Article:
Illinois Lottery issuing IOU’s to winners; R.I.P. Minnesota Lottery online

illinois-lottery-iouThe Illinois Lottery has stopped paying jackpot winners due to the state’s budget crisis.

The state’s fiscal year began July 1 but bickering politicians have yet to pass a budget. As such, the state is only distributing funds for essential services, which evidently doesn’t include the Lottery. But the Lottery is a state agency, and it says it has been forced to stop processing payouts of jackpots over $25k.

Lottery spokesman Stephen Rossi insisted that the money is in the Lottery’s accounts and that “all winners will be paid in full as soon as the Lottery and the Illinois comptroller have the legislative authority to do so.” Lottery winnings of $600 or less can still be cashed at participating retailers, while prizes between $600 and $25k can be redeemed at official Lottery claims centers.

Jackpot winners are understandably miffed at the Lottery’s stalling, but it’s unclear whether the bad publicity is having a negative effect on sales. Meanwhile, one local wag couldn’t help reminiscing that the infamous Chicago Outfit bookies were far better about paying their winning bettors because they knew not doing so was bad for business.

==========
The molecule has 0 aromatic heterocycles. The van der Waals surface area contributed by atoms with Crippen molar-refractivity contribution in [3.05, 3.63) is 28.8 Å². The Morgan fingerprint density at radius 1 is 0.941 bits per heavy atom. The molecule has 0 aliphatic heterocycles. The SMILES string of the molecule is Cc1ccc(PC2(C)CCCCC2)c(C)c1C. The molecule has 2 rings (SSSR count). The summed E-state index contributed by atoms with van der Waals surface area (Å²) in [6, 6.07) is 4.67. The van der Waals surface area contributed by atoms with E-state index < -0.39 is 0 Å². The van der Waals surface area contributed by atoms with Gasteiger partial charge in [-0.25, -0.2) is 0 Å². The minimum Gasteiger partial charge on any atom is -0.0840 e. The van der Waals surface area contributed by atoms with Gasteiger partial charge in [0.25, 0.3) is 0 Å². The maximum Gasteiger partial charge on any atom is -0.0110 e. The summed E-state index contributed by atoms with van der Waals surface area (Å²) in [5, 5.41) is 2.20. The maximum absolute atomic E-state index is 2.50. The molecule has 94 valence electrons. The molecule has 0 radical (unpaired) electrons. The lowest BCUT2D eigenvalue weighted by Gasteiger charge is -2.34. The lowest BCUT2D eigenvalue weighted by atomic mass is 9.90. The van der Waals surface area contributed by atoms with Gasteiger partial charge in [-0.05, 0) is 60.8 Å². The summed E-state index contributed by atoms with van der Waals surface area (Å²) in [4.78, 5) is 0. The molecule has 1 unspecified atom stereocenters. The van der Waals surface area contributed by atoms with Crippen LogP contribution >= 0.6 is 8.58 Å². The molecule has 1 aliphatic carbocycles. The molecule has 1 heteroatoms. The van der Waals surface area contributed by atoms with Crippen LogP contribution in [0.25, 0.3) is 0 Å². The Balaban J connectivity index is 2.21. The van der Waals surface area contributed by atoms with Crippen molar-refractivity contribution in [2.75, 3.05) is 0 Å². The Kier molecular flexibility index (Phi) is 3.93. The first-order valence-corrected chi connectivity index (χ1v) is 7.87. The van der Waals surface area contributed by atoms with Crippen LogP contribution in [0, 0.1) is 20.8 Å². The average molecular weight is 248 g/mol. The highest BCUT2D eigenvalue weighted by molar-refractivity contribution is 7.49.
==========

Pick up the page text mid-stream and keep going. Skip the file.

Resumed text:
Illinois was the first US state to offer online sales of traditional lottery draw tickets while Minnesota made history by being the first state lottery to offer online scratch tickets. But the online scratchers’ similarity to slot machines irked local politicians, who passed legislation ordering the Minnesota Lottery to curtail their use. The Lottery’s online site went dark at 11:59pm on Sunday, while a separate program under which draw tickets could be purchased at ATMs and gas station pumps ended on Friday.

Any unplayed eScratch tickets have been ‘force played’ by the Lottery and any winnings credited to players’ online wallet. Players will have until Sept. 14 to withdraw funds, after which the state will close the accounts and mail players checks to cover any remaining balances. Meanwhile, the state has yet to come to an arrangement with the vendors who supplied the technology over compensation for the early termination of their contracts.